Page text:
This book attempts to evaluate the structural, methodological, and political potential and limitations of critique. The contributors assess the merits of the postcritical turn while exploring a range of alternate methods and critical orientations. They look at how critique-based theory has shaped the development of the novel; they examine Donna Haraway's feminist epistemology and objectivity; look at the positive outcomes of critique; highlight the difference between reading as method and critique as genre; and question critique's efficacy at attending to the affective dimensions of experience. In these and other essays this volume outlines the state of contemporary literary criticism and shows how this can be updated to include the intellectual and political challenges of the present.
Elizabeth S. Anker is Associate Professor of English at Cornell University.
Rita Felski is William R. Kenan Jr. Professor of English at the University of Virginia.
Introduction / Elizabeth S. Anker and Rita Felski 1
Part I. Countertraditions of Critique
1. "Nothing Is Hidden": From Confusion to Clarity; or, Wittgenstein in Critique / Toril Moi 31
2. The Temptations: Donna Haraway, Feminist Objectivity, and the Problem of Critique / Heather Love 50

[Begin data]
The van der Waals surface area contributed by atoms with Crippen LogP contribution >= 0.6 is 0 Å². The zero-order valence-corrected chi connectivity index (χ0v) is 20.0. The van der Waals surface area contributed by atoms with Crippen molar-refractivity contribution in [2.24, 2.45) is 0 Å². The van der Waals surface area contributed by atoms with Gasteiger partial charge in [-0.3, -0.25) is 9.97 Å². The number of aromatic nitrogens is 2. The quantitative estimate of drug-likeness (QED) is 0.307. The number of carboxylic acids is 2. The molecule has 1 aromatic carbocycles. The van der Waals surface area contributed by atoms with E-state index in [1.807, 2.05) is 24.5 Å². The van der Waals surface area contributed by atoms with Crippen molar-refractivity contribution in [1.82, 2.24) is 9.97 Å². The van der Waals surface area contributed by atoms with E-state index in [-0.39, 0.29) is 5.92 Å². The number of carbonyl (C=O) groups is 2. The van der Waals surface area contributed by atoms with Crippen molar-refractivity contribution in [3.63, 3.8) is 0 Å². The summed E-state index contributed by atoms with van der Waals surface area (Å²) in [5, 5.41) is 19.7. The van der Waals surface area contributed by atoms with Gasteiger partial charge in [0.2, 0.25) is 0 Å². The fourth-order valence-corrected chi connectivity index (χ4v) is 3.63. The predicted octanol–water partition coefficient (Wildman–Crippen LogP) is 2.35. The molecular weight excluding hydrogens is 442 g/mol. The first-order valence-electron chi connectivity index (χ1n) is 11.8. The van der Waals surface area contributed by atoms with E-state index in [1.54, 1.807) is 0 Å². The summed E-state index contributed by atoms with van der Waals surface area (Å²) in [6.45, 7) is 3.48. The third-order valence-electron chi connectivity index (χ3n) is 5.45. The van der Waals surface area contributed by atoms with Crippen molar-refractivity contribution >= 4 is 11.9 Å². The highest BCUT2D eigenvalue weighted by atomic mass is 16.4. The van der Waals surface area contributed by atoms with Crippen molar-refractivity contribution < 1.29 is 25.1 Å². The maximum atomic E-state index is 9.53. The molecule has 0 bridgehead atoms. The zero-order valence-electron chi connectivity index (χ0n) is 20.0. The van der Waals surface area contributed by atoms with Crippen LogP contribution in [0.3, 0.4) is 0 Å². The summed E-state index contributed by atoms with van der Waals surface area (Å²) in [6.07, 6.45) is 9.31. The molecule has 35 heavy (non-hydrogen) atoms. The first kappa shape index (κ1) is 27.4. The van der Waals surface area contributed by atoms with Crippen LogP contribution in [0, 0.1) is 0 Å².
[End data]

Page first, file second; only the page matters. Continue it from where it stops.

3. The Eighteenth-Century Origins of Critique / Simon During 73
Part II. Styles of Reading
4. Romancing the Real: Bruno Latour, Ian McEwan, and Postcritical Monism / Jennifer L. Fleissner 99
5. Symptomatic Reading Is a Problem of Form / Ellen Rooney 127
6. A Heap of Cliché / C. Namwali Serpell 153
7. Why We Love Coetzee; or, The Childhood of Jesus and the Funhouse of Critique / Elizabeth S. Anker 183
Part III. Affects, Politics, Institutions
8. Hope for Critique? / Christopher Castiglia 211
9. What Are the Politics of Critique? The Function of Criticism at a Different Time / Russ Castronovo 230
10. Tragedy and Translation: A Future for Critique in a Secular Age / John Michael 252
11. Then and Now / Eric Hayot 279
About the Contributors 313